The ILO strives to achieve decent work for all. It promotes social justice and internationally recognized human and labour rights. This position is located in CO-Addis Ababa- ILO’s Country Office for Ethiopia, Djibouti, Somalia, Sudan and South Sudan and for Special Representative to the AU and ECA. This CO implements the mandate of the ILO within the sub-region, including the delivery of technical cooperation in collaboration with other ILO technical departments and social partners in the respective countries. The office continues to provide, at national level, technical guidance and institutional capacity building support to the Government and social partners to achieve the goal of decent work for all through a combination of integrated policy, programme and advocacy action.
This Country Office also provides support to ILO constituents on skills development and employability. The support is provided based on the priorities of the Government, Employers and Workers. These priorities are featured in the National Development Plan, the Decent Work Country Programme (DWCP) and other relevant strategic documents. Within the ILO, the priorities also align with the Programme and Budget (P&B) 2020-21 outcome 5 on skills development and lifelong learning. Globally the priorities must be aligned with SDGs, especially SDG 4 and 8. In Ethiopia, Technical Vocational Education and Training (TVET) is a key pillar of the Government´s efforts to strengthen the education and training system and there is significant progress made in the preceding years. The first formal TVET strategy was introduced in 2002–2005, and focused on infrastructure development and increasing enrolment. In subsequent reforms, the Government has attempted to strengthen the employability of graduates and the quality of the training programmes as well. The labour force participation rates in both rural and urban areas have increased and the number of TVET centres rose from barely 15 in 1994 to more than 582 in 2017. Enrolment has substantially increased as well. On average, enrolment grew at a rate of 6 per cent between 2012/13 and 2016/17.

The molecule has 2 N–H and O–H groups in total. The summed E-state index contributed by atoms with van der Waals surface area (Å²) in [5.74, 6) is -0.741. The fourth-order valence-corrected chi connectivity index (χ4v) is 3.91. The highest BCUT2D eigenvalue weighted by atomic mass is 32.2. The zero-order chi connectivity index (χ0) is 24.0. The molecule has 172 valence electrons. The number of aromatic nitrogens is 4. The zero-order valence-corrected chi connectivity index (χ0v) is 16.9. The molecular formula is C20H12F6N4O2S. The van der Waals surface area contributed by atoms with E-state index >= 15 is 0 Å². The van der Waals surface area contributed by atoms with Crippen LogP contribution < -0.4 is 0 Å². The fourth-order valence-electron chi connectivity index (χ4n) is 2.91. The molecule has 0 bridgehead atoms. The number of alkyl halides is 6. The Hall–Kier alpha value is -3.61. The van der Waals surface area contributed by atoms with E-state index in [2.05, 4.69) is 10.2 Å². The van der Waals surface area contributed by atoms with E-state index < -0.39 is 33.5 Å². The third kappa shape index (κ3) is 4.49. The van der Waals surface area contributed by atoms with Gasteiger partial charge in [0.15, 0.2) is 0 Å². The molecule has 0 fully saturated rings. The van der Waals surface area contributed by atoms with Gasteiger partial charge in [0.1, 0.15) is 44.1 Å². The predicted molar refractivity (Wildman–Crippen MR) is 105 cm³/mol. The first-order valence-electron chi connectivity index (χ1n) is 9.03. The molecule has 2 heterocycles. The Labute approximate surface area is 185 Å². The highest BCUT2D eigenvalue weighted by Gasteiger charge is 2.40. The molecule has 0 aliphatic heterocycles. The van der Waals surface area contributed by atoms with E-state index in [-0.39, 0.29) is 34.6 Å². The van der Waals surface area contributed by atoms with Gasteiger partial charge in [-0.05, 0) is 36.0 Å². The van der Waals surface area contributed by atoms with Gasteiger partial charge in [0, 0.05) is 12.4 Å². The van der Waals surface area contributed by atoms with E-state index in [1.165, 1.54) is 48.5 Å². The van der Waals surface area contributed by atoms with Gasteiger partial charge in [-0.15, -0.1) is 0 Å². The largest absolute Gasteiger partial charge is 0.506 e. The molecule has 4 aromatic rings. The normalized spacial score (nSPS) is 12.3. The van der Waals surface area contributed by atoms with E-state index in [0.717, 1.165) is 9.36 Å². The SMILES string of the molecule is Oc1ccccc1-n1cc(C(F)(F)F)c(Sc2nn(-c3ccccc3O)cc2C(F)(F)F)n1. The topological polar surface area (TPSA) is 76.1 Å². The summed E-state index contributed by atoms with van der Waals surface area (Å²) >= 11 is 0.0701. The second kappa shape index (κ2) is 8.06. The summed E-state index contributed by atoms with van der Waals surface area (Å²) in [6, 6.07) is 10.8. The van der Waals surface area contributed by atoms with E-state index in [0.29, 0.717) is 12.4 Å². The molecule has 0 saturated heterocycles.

Despite these efforts, there are still significant gaps and challenges in the area of skills development. The TVET governance system in Ethiopia lacks a platform that could ensure coordination among various stakeholders and initiatives. Despite an explicit commitment to make the TVET system responsive to labour market demands, programmes and curricula are not based on a thorough analysis of the demand for present and future skill needs. The number of TVET centres remain lower than the ambitious target of 1,102 set by the Government in 2013/14. Ethiopia’s skills development system is also faced with limited integration of work-based learning.